Please help support our Talking Fresh authors by purchasing their books from their publishers or from your favourite independent book store. This Virtual Book Table features the most recent publications by our Talking Fresh 2021 writers.
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A Russian Sister (HarperCollins, 2020)
In this witty and colourfully peopled novel, Caroline Adderson effortlessly plunges the reader into a nineteenth-century Russian tragicomedy. Aspiring painter Masha C. is blindly devoted to Antosha, her famous writer-brother. Through the years Antosha takes up with numerous women from Masha's circle of friends, yet none of these relationships threaten the siblings' close ties until the winter he falls into a depression. Then Masha invites into their Moscow home a young woman who teaches with her--the beautiful, vivacious and deeply vulnerable Lika Mizanova--with the express hope she might help Antosha recover.
The Gospel of Breaking (Arsenal Pulp Press, 2020)
In The Gospel of Breaking, Jillian Christmas confirms what followers of her performance and artistic curation have long known: there is magic in her words. Befitting someone who "speaks things into being," Christmas extracts from family history, queer lineage, and the political landscape of a racialized life to create a rich, softly defiant collection of poems.
The Player (Lorimer, 2021)
Set in the traditionally homophobic world of amateur hockey, this book follows gay goalie Cooper in his struggle with his feelings for a teammate and coming out to his team. Cooper has been hooking up with teammate Pesh in secret, and has to play along when Pesh dates a girl and even tolerate locker-room homophobic talk. When Pesh outs Cooper online, trying to better his own chances at playing pro, Cooper chooses self-esteem and honesty over sex. With a strong and relatable main character, this book is a realistic, positive look at teen relationships — gay or straight.
Maria and the Plague: A Black Death Survival Story (Capstone, 2021)
Years of bad weather and natural disasters have choked Italy's food supply, and the people of Florence are dying of starvation. Breadlines are battlegrounds, and young Maria has to fight for her family's every loaf. Adding to the misery, the Black Plague is rapidly spreading through the country, killing everyone in its path. Maria has already lost her mother and sister. Will she be strong enough to save the rest of her family before it's too late?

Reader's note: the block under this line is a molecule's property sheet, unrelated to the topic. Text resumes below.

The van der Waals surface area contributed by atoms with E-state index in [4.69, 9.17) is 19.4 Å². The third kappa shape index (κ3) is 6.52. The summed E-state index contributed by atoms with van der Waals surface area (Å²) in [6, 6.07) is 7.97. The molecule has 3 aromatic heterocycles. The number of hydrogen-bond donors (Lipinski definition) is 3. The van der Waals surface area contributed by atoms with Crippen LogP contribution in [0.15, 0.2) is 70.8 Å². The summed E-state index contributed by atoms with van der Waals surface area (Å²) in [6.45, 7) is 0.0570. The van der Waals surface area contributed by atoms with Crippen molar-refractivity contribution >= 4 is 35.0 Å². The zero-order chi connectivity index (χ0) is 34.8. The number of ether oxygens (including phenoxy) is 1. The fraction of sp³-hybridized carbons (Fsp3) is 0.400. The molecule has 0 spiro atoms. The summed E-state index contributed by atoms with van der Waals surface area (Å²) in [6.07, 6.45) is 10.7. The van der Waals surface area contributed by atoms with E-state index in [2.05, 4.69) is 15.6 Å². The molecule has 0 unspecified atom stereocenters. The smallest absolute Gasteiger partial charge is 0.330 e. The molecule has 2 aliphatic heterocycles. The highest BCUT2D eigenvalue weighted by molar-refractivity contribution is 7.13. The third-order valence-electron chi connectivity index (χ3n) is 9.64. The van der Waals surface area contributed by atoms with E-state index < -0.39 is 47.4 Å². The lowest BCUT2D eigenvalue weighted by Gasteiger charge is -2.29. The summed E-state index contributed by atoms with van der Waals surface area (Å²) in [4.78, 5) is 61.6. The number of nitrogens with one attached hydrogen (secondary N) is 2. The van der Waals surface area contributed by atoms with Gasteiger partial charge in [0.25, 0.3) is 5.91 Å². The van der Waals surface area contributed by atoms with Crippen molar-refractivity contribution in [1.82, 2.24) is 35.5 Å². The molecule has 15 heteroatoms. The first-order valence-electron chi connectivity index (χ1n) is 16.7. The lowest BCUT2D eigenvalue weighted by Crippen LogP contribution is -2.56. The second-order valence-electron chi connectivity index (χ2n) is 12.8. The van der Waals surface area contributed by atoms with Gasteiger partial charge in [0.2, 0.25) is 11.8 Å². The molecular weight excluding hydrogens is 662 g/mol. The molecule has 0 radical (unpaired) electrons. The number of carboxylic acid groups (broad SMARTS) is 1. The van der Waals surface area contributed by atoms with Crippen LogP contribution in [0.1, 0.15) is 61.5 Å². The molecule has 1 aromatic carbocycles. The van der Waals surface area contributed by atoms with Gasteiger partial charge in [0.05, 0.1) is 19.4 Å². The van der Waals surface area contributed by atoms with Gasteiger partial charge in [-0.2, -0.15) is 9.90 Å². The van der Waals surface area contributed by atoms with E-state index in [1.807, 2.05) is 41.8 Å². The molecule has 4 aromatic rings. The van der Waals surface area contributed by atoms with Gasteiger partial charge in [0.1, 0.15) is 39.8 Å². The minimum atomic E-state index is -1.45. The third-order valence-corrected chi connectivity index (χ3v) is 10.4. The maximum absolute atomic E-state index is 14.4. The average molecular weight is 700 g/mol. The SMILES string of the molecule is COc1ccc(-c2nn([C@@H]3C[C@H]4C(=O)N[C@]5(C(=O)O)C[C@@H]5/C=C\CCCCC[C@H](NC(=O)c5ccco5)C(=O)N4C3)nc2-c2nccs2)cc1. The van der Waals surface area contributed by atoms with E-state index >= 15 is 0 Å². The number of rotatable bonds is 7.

The Difference (Knopf Random Vintage Canada, 2020)
Kay and Thea are half-sisters, separated in age by almost twenty years, but deeply attached. When their stern father dies, Thea returns to Nova Scotia for her long-promised marriage to the captain of the Morning Light. But she cannot abandon her orphaned young sister, so Kay too embarks on a life-changing voyage to the other side of the world.
Dreaming in Colour (Orca Book Publishers, 2020).
Jennifer McCaffrey has been working hard on her art for years and is thrilled when she is accepted to a prestigious art school. The school is everything she always thought it would be, mostly. There is one group of kids who seem to resent her and say she only got in because of her skin color. Jen, who loves to create new pieces of artwork that incorporate her Indigenous heritage, finds herself a target when the group tells her to stop being "so Indian". The night before the big art show at school, Jen's beading art project is defaced. Jen has to find a way not to let the haters win.
Genocidal Love: A Life After Residential School (U of R Press, 2020)
Presenting herself as “Myrtle,” residential school survivor and Indigenous television personality Bevann Fox explores essential questions by recounting her life through fiction. She shares memories of an early childhood filled with love with her grandparents—until she is sent to residential school at the age of seven. Her horrific experiences of abuse there left her without a voice, timid and nervous, never sure, never trusting, affecting her romantic relationships and family bonds for years to come.
This is the story of Myrtle battling to recover her voice. Genocidal Love is a powerful confirmation of the long-lasting consequences of residential school violence —and a moving story of finding a path towards healing.
Five Little Indians (HarperCollins, 2020)
Taken from their families when they are very small and sent to a remote, church-run residential school, Kenny, Lucy, Clara, Howie and Maisie are barely out of childhood when they are finally released after years of detention.